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Fantastic Beasts and Moonlight

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FANTASTIC BEASTS AND WHERE TO FIND THEM. I suppose if I felt any sort of connection to, or even interest in, the universe of Harry Potter, I might have approached this with more enthusiasm. But even having neutral feelings about the whole affair, I was distracted and bored throughout, and left disappointed. I took a run at the Harry Potter series just as it was becoming the juggernaut everyone knows and seems to love so much. I found the first book pleasant enough, I guess, but not nearly as magical and enrapturing as I had been made to believe it would be. Still, I finished it and decided that was enough of that. In the name of transparency, I have to admit I watched the first movie, Harry Potter and the Sorcerer's Stone (2001) shortly after its release, hoping for an adaptation that might lend more depth or color to J.K. Rowling's world. Instead, director Chris Columbus delivered a vapid, to-the-letter version of the source material, a visual Cliff's Notes for a book that was hardly impenetrable to start with. Not that my opinion matters in the face of Potter's global domination, but there it is. I have been made aware that the series skews progressively darker, so maybe there is something in it for me after all; I will likely never find out.

That lengthy preamble brings us to the present day, when Fantastic Beasts, a distant prequel to the events of the Potter stories, carries on the grand tradition of utterly baffling commercial success.

The year is 1926. Newt Scamander (Eddie Redmayne) is a wizard, an author and a former student at Hogwarts Academy. He was expelled but apparently still remembered fondly by Professor Dumbledore. His current project involves cataloging, capturing and occasionally re-homing magical creatures (see title above). At the outset of the final leg of his expedition, Scamander stops over in New York. He gets entangled with a would-be baker named Kowlaski (Dan Fogler) and accidentally switches suitcases with him. This, of course, leads to some fantastic beasts running wild through the city. It also draws the attention of a demoted magical investigator, or auror, named Tina Goldstein (Katherine Waterston). Goldstein arrests Scamander, remanding him to the Magical Congress of the United States (Macusa). Ominous agent Graves (Colin Farrell) suspects criminal collusion between the two, finding them guilty in the recent death of a senator, which was actually the work of an altogether more sinister, uncontrollable magical entity.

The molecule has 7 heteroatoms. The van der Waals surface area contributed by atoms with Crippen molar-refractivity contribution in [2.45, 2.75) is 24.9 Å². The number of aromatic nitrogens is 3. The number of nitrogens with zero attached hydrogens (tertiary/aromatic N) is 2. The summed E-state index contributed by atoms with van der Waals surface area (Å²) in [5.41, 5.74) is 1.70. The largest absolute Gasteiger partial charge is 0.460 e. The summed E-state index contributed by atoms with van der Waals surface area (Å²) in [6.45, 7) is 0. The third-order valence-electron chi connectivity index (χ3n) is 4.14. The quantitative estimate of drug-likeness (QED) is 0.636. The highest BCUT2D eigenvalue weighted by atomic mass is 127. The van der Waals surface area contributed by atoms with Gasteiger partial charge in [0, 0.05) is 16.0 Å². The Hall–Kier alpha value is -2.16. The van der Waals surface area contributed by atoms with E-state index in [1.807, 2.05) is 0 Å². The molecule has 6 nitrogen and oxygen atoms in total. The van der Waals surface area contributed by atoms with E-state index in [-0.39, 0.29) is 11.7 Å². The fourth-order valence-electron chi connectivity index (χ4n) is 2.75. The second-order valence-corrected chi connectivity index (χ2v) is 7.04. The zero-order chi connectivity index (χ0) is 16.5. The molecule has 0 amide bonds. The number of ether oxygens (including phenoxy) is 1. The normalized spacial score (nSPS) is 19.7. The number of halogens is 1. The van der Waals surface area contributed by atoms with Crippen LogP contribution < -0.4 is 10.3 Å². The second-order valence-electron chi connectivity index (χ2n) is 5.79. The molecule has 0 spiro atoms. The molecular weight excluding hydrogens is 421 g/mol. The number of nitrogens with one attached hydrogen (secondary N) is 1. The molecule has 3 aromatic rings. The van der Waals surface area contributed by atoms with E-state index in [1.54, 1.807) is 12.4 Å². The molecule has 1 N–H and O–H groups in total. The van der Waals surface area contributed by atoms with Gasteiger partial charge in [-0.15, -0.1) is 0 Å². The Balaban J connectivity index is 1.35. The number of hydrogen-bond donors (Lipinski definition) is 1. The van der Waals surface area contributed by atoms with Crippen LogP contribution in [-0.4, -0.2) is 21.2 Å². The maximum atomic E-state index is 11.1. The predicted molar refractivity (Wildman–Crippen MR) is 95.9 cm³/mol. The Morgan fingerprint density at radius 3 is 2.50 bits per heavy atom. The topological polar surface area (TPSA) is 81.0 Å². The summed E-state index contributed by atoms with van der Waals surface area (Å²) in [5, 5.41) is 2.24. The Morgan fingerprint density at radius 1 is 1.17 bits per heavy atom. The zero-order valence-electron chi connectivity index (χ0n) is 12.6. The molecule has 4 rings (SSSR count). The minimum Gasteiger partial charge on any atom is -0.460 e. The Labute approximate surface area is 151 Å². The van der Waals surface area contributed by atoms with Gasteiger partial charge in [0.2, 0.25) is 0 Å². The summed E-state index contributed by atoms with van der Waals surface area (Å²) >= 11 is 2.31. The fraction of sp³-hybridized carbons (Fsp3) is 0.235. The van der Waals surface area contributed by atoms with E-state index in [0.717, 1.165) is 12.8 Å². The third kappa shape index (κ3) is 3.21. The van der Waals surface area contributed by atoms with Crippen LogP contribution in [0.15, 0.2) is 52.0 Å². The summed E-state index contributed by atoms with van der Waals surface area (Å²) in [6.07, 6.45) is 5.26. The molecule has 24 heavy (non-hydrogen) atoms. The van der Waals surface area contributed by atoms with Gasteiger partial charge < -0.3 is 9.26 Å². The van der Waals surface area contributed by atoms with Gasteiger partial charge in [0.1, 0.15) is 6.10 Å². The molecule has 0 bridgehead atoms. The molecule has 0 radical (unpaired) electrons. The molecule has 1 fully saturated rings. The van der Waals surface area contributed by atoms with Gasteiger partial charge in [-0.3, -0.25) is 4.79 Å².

There's even more plot to it, for some reason, and it just keeps rattling along. Creatures run rampant through the city; Scamander and Kowalski have to catch them. There are rumors of a long-missing, evil warlock kicking around. There are too many characters, too much story, all too thinly drawn, and the end result is somehow dull and irritating at the same time.

Redmayne does fine work, although his Chaplin riffs and lovable-doofus affect almost wear thin by movie's end. Fogler more than holds his own as a foil with some moments of bright comic relief. The female characters, Waterston's in particular, feel underdeveloped and secondary: set dressing with a few lines of dialogue.

Director David Yates (of a number of the Potter movies) and his team create a vast, fascinating atmosphere in which to place the action. But the action within it — antic, rambling and insubstantial — undermines the depth and detail of the setting. PG13. 133m. BROADWAY, FORTUNA, MILL CREEK, MINOR.

MOONLIGHT offers proof that specificity may be the most direct route to universality. It does not attempt to take on the Big Issues, per se, but in telling one young man's story, it manages to fold in a number of elements of the conversation everyone should be having about those issues. It is also gorgeously photographed, finely acted and delicately, patiently told; an unassuming little movie that is bigger even than its greatest attributes.

A quasi-biography in three parts, Moonlight follows the development of Chiron, a quiet, contemplative kid, world-weary even at an early age, trying to find his way in the rough neighborhoods of Miami. In the first part we meet Juan (Mahershala Ali), a dealer who runs corners but tries to maintain some kindness. He finds Chiron (Alex Hibbert), whom the other kids tauntingly refer to as Little, cowering in a boarded-up crack hole, hiding from his tormentors. Juan buys the boy a meal, trying gently to coax anything more than a grunt out of him. Eventually, after Juan brings Chiron back to their house, Juan's partner Teresa (Janelle Monae) gets him talking a little, and Juan is able to take Chiron home to his mom, Paula (Naomie Harris). As it turns out, Paula is a customer of Juan's and doesn't offer Chiron much in the way of mothering. Other than the safety of Juan and Teresa's house, his only relief comes in a tentative friendship with Kevin (Jaden Piner).